The Math and Science Behind Gemma Redux

Rachel Dooley infuses her jewelry with some left-brain training.

When Rachel Dooley abandoned both her degrees—an undergrad one in mechanical engineering and a graduate one in law—to pursue jewelry, it seemed like a big (huge!) departure. And while creativity plays a huge role in her day-to-day with Gemma Redux, the experience gained in her previous lives is key to what she does, too. Here’s how. —lydia woolever

Can’t wait to get your hands on the stunning coral-and-gold necklace Rachel made us? Well, have at it.

“I picked mechanical engineering as a major because it had the most design labs. We created computer programs that taught machines how to do things. And on the side, I was experimenting more creatively on my own.”

This piece is rooted in the spider mum—a creepily beautiful flower that grows wild on Socotra Island, an otherworldly spot that fueled Rachel’s whole spring colleciton.

“I’ve always liked to play with both sides of the brain. I’ve always been an experimenter. I love the idea of being a scientist who develops something useful and great. I’m proud of my ability to think critically. But I’ve always needed that creative side, too. And luckily, I got sucked into this beautiful life where I get a little of both.”

The medley of stones used here was inspired by the rainbow bismuth crystals that occur naturally on the island.

“I’m a total math nerd when I design. I do a lot of counting, patterns, repetition, breaks in patterns. I’m drawn to shapes—it’s just the way my brain works. But it’s honestly not that cerebral. I’ve always been first and foremost about the materials, and patterns are just a way to celebrate them. My brain naturally likes to find them in things. Especially when I’m doing something purely physical. I engage my brain by counting; it’s how I pass the time.”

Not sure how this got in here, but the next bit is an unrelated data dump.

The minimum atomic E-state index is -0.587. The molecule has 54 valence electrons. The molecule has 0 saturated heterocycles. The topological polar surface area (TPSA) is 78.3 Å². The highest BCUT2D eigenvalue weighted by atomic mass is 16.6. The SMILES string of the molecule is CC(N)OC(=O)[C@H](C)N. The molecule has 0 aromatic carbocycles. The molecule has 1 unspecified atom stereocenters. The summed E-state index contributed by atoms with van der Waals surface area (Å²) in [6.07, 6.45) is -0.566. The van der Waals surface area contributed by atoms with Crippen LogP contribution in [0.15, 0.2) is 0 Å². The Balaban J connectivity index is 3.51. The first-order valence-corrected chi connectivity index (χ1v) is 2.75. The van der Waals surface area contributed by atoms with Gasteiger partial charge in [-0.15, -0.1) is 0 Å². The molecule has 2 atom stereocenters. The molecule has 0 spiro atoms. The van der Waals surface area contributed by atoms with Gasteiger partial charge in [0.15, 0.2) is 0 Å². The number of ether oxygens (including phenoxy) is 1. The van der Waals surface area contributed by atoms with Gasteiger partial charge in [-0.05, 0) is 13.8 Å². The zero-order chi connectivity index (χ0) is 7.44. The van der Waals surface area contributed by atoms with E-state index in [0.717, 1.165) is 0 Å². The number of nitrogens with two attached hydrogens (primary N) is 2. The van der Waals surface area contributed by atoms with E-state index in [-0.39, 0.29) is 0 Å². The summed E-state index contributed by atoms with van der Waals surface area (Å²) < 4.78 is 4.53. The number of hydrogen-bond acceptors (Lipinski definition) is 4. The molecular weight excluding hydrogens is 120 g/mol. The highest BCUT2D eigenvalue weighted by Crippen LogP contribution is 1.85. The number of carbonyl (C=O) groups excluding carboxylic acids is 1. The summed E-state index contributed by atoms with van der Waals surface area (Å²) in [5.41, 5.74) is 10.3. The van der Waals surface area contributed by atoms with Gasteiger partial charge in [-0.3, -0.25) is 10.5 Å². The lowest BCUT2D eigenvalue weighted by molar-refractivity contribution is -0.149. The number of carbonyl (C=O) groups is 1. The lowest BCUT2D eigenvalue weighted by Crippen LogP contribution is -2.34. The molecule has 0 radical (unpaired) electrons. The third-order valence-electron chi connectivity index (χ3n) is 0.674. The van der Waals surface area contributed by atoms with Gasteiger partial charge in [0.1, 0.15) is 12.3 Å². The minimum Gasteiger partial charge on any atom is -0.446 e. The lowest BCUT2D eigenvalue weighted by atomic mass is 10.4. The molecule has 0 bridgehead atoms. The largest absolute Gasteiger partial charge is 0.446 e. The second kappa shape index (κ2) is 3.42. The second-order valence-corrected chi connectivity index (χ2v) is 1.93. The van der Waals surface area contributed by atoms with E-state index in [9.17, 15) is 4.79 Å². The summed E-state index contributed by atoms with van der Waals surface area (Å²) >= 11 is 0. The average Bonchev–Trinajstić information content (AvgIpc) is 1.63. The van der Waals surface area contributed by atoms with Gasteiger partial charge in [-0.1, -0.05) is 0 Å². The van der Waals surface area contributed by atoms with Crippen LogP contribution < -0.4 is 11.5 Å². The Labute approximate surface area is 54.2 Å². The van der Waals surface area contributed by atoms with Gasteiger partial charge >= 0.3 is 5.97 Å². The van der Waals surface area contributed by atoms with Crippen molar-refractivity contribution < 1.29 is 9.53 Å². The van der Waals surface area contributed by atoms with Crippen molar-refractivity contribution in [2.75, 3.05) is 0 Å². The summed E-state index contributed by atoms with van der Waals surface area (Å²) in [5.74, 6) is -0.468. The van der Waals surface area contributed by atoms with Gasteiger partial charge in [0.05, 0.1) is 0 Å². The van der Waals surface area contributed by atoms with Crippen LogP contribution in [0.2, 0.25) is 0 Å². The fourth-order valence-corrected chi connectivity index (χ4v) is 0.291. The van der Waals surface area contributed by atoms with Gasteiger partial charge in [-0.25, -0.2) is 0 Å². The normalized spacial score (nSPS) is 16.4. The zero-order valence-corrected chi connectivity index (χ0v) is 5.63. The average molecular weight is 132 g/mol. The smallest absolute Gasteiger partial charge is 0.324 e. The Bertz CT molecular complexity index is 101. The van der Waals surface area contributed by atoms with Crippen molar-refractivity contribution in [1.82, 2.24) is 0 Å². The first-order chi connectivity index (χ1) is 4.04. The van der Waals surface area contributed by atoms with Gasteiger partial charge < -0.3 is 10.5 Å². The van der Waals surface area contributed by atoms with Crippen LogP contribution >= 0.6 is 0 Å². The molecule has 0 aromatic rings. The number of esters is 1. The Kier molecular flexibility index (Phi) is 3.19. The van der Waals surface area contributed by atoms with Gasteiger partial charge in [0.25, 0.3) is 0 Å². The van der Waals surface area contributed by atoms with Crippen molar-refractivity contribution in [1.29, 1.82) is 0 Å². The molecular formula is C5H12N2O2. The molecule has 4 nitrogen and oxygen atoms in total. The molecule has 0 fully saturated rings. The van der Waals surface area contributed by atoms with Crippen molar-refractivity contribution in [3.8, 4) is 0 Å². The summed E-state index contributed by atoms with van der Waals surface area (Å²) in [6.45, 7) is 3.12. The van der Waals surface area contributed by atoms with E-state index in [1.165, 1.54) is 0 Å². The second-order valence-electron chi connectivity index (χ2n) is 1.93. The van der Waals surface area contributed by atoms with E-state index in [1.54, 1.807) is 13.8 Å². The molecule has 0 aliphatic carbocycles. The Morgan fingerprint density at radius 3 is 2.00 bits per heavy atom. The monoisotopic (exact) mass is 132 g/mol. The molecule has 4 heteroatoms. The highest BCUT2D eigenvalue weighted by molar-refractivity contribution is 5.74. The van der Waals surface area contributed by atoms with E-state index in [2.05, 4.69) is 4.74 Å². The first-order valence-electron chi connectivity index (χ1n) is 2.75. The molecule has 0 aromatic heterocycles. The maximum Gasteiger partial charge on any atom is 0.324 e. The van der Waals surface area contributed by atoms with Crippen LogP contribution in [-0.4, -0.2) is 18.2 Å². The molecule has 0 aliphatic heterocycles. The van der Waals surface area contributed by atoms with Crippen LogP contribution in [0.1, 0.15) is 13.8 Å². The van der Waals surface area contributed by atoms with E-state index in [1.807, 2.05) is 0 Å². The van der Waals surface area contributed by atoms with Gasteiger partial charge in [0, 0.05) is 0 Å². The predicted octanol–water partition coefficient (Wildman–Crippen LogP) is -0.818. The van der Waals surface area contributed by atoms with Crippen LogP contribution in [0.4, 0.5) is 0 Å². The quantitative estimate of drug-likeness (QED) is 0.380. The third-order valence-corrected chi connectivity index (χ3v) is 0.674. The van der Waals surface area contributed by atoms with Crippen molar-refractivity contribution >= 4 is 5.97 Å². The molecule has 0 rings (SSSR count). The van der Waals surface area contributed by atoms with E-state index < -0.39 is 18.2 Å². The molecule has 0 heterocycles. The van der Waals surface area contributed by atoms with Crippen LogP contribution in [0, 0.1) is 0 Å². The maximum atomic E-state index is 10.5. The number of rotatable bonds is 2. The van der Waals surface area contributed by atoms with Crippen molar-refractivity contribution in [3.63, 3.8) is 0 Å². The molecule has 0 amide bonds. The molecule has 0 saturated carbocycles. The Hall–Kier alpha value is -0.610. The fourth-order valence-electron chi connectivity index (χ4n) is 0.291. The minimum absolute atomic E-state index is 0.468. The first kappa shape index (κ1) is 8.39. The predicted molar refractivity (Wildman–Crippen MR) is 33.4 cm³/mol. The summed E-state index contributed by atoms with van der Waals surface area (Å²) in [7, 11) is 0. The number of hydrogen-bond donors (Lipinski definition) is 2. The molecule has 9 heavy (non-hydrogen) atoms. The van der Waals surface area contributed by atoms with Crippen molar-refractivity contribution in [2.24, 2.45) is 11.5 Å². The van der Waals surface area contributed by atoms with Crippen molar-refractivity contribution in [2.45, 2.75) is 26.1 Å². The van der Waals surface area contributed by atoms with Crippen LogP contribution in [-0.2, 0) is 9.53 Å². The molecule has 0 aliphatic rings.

Ocean pastels and stick coral sparked this necklace, with its natural rose quartz.

“When I was little, I was a competitive swimmer. I’d do this thing that must’ve gotten engrained. If I had to swim 5,000 yards, I would pass the time by saying to myself, ‘If I swim one lap, that means I have 122 left. If I do 32 more, I’m a quarter way done. Once I swim 65, I’m halfway there.’ Now I do that when I’m making jewelry.”

Behold: The amazing coral-and-gold necklace that Rachel made for Of a Kind.

“My favorite design is a pattern with asymmetry in it. It’s that unexpected element—you have the perfect pearl necklace but then, just off-center, there are some gold spikes sticking out. I think that’s cool. That’s what makes jewelry interesting.”

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Kristina and Sarah Make Gemstones

Who needs to find the perfect rocks when you can make them from scratch

Kristina’s workspace

The magic of the jewelry that the Mctega girls Sarah McLellan and Kristina Ortega create lies in the little plastic sculptures they develop for every piece. They’ve come up with what they call a chunk technique and a stalagmite one (the latter of which involves dripping layers and layers of colored polyester resin). And for the stand-out bracelet they dreamt up for Of a Kind, they imitated nature with homemade gems. Here, Sarah walks us through the process.

To see how everything comes together—and buy one of the 25 bracelets—click here.

“In this picture, we have everything we will need to create the gems from start to finish.”